Thanks to gastroscopy, it is possible to detect diseases of the oesophagus, stomach and duodenum. This investigation can be conducted in order to investigate pain in the upper abdomen and behind the breast bone, as well as the causes of heartburn, reflux, regurgitation, swallowing difficulties, anaemia or black/bloody faeces.
Gastroscopy can be used to detect, for example, stomach ulcers, gastritis, helicobacter, coeliac disease, oesophagitis, diaphragmatic hernias, tumour and benign mucous membrane changes.
WHAT HAPPENS DURING THE PROCEDURE?
Gastroscopies are conducted on an out-patient basis. Because the stomach has to be empty during the procedure, the patient fasts for the preceding six hours. The patient lies on their side during the procedure. The gastroscope is inserted through the mouth to the area that is to be examined (throat, oesophagus, stomach and onwards to the duodenum). While this is being done, it is possible to take biopsies at the same time for later analysis by a pathologist. The procedure takes about 10–15 minutes and is pain free.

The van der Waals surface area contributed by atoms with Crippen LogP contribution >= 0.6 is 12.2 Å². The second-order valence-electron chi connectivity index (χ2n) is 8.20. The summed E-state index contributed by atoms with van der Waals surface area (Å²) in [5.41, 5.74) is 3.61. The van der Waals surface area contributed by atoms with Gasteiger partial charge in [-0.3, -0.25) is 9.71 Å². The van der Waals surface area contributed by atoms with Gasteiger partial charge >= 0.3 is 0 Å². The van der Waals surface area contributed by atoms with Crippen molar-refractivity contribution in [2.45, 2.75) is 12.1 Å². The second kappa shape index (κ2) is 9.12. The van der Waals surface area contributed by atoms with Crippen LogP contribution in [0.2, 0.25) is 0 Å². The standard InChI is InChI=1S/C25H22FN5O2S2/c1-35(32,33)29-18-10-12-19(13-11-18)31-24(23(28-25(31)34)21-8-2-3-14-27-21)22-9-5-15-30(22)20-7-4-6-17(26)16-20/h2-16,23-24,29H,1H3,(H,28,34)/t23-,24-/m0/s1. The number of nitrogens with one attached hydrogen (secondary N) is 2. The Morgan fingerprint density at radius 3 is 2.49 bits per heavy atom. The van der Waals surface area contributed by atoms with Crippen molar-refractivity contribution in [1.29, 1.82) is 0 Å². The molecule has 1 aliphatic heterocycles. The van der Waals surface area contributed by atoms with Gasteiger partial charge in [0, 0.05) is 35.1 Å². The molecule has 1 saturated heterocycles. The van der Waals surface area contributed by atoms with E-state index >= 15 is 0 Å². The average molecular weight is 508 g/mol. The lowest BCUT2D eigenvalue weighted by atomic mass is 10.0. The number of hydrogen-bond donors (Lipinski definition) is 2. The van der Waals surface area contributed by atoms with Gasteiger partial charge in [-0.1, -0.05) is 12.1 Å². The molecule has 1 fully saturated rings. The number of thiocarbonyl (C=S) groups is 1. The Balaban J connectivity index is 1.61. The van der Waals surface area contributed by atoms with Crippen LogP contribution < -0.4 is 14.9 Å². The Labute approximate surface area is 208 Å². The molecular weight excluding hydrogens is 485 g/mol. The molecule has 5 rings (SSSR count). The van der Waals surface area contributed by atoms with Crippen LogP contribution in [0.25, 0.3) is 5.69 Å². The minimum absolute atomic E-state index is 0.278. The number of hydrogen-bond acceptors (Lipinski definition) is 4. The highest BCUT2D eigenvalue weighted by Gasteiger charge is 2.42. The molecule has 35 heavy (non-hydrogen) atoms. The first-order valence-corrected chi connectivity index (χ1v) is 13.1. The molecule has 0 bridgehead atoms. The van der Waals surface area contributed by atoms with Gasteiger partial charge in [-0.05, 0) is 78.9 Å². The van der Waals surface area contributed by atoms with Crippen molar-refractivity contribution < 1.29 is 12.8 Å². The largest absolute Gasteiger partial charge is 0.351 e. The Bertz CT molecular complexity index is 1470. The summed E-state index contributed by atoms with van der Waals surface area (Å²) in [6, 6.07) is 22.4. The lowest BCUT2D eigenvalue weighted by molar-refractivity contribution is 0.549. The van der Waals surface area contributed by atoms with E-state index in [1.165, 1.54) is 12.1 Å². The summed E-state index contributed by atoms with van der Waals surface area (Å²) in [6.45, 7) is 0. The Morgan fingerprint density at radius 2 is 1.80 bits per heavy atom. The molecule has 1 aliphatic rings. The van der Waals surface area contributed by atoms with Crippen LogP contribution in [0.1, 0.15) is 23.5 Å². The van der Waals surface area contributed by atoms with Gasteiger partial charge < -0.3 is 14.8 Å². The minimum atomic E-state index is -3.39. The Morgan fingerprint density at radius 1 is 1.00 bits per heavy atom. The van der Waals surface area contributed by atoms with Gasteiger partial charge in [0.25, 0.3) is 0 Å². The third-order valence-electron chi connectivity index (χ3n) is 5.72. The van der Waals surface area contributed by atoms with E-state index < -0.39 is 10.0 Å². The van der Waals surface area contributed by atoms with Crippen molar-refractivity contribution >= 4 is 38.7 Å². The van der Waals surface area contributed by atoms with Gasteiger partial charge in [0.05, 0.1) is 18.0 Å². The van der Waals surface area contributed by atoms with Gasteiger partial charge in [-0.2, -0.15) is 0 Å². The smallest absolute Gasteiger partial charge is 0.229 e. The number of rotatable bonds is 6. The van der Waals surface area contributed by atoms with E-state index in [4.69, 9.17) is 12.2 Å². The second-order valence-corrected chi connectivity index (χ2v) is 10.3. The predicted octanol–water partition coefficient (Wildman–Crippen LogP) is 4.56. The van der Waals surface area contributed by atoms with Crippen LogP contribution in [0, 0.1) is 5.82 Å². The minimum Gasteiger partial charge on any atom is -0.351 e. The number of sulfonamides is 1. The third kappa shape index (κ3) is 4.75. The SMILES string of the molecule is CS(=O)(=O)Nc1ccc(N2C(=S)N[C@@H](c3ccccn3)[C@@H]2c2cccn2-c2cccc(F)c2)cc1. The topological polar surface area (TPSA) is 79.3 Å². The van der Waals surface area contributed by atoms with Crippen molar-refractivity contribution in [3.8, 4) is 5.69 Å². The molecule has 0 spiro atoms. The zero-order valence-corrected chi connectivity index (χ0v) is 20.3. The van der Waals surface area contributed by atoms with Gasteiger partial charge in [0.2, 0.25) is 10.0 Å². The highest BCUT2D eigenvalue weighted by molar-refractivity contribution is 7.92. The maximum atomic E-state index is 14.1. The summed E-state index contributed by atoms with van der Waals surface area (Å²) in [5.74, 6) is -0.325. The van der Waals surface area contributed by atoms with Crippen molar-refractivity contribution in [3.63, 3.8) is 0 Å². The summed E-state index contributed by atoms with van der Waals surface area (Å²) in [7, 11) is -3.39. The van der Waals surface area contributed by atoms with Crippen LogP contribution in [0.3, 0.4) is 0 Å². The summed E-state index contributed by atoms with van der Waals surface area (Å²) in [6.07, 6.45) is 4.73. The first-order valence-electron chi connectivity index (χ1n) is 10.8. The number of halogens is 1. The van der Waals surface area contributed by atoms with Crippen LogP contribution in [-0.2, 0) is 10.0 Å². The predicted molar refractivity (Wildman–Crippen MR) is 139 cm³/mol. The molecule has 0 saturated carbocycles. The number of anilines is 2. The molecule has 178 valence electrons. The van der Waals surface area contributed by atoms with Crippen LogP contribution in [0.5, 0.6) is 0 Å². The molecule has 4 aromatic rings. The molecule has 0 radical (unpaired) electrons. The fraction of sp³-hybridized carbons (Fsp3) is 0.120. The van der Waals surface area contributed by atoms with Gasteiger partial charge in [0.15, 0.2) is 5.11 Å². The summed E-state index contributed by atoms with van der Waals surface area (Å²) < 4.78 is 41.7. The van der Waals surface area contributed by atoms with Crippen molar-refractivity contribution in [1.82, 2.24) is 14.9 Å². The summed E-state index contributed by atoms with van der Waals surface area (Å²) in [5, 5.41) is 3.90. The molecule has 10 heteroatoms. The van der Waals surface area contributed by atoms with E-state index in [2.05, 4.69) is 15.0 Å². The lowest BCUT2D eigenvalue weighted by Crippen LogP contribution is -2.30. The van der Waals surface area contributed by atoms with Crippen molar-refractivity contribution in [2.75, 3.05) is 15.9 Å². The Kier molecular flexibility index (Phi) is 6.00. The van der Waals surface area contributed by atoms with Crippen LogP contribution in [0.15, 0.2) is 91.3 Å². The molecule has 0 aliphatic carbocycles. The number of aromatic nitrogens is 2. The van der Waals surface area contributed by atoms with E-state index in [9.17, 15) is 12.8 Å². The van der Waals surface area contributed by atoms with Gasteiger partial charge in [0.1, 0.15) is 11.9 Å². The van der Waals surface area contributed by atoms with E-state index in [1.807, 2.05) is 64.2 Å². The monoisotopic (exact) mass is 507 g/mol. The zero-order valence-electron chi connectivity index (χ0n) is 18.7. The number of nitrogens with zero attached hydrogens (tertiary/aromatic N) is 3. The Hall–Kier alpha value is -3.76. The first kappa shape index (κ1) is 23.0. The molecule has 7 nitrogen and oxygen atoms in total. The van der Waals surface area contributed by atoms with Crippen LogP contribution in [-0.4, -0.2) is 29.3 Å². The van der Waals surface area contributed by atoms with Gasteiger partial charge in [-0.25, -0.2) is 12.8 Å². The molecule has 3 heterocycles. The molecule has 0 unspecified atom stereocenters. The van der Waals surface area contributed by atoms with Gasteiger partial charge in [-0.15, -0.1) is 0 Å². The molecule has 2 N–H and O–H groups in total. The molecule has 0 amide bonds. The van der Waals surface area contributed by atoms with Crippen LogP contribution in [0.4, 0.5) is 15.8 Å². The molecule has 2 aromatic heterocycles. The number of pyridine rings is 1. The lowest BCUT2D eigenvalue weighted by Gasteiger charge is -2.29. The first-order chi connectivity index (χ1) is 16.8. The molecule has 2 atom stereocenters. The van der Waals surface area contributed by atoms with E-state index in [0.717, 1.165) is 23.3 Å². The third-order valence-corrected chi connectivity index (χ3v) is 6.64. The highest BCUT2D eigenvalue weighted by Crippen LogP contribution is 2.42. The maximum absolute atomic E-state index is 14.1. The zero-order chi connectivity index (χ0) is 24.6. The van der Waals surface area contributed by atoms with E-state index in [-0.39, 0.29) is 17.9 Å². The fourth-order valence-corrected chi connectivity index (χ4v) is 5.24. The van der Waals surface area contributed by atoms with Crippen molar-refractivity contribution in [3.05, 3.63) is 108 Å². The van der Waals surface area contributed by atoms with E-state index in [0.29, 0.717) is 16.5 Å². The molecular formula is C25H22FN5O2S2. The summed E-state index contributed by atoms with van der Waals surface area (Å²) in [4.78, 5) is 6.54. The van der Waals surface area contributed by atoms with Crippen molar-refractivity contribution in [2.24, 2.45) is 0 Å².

The patient can choose to undergo the procedure under a mild general anaesthetic (sedation) or local anaesthetic in their throat.
The patient can return home as soon as the procedure is complete. If the procedure has been performed under a mild general anaesthetic, the patient wakes up in the hospital’s recovery room in one to two hours, after which it is beneficial to have someone to accompany them on the journey home.
Following local anaesthetic in the throat, the patient can eat or drink after about one hour. Results from any biopsies taken will be available about two weeks after the procedure. Time off work is not usually required.